– user83454
    May 11, 2016 at 10:30
  • I've looked at the first four pages of google results for "at the first of the day." Noticed a pattern. Of websites where I could guess location, I found about 12 results from Australia and about 15 results from the United States. Almost all of these results came from the Western US: Utah (several), Colorado, Arizona, Idaho, Oklahoma. According to this Washington Post map, I would guess that at the first of the day is part of the Rocky Mountain or Central West dialect: washingtonpost.com/blogs/govbeat/wp/2013/12/02/…
    – user83454
    May 11, 2016 at 11:27
  • 1
    For what it's worth, despite the four pages of Australian and Rocky Mountain dialectal hits, that Google search of "at the first of the day" now lists this post as the first hit. I think that admirably answers the question in terms of how common a construct it is...! May 11, 2016 at 15:04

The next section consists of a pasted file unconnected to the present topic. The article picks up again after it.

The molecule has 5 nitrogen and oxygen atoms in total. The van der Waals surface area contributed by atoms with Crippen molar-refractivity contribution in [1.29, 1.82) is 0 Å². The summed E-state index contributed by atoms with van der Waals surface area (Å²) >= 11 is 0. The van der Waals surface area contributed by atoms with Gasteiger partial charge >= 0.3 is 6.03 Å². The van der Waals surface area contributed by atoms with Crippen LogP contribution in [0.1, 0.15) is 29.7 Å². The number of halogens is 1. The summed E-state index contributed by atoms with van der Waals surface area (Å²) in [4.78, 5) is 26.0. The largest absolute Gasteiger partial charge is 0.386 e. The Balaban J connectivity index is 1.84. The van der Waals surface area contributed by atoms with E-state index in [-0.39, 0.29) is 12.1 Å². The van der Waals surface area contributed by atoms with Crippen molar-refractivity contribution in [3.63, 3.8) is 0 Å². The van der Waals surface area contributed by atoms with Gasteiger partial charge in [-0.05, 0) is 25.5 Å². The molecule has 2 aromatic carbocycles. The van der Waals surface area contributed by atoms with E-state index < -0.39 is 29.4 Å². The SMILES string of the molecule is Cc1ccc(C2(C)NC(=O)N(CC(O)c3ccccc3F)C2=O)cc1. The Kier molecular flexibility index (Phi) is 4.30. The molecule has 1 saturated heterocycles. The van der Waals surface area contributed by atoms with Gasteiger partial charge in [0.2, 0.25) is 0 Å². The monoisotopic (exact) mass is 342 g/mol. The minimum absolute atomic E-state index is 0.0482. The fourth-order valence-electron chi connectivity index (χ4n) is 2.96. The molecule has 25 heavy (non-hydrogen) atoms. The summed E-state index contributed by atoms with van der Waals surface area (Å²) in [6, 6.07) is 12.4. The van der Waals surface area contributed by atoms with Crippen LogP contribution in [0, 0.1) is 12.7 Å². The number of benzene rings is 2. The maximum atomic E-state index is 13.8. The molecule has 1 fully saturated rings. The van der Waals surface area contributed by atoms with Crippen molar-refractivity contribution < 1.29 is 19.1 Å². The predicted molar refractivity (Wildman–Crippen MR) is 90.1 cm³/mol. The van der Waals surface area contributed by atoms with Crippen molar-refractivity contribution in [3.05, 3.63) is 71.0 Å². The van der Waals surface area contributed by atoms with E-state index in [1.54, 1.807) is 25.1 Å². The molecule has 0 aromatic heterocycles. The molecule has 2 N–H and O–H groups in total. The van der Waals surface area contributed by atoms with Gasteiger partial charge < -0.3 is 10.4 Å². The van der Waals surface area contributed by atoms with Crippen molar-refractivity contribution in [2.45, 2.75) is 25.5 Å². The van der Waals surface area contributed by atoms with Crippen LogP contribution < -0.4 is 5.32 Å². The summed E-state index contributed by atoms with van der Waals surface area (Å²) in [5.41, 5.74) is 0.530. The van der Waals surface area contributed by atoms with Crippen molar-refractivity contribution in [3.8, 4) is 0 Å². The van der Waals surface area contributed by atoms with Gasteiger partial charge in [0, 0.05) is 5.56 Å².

https://www.english-corpora.org/coca/ offers 12 examples of "the first of the day" and each one uses "first" as a referent to a previous noun.

"He smoked a cigarette, the first of the day."

There are no matches for "at the first of the day"

https://www.english-corpora.org/now/ gives tons of examples of "at the first of" and some refer to times. There are several from the midwest (Arkansas, Denver), but there's also one by an author born and raised in Tennessee and currently residing in Wisconsin: Alex Bledsoe.

" a relief to be away from London, after the zeppelin air raids at the first of the month. Here in Wales, no trace of the ghastly war could"

Who's to say whether he picked it up in the south or midwest.

On the whole, though, it appears to be a midwestern phenomenon.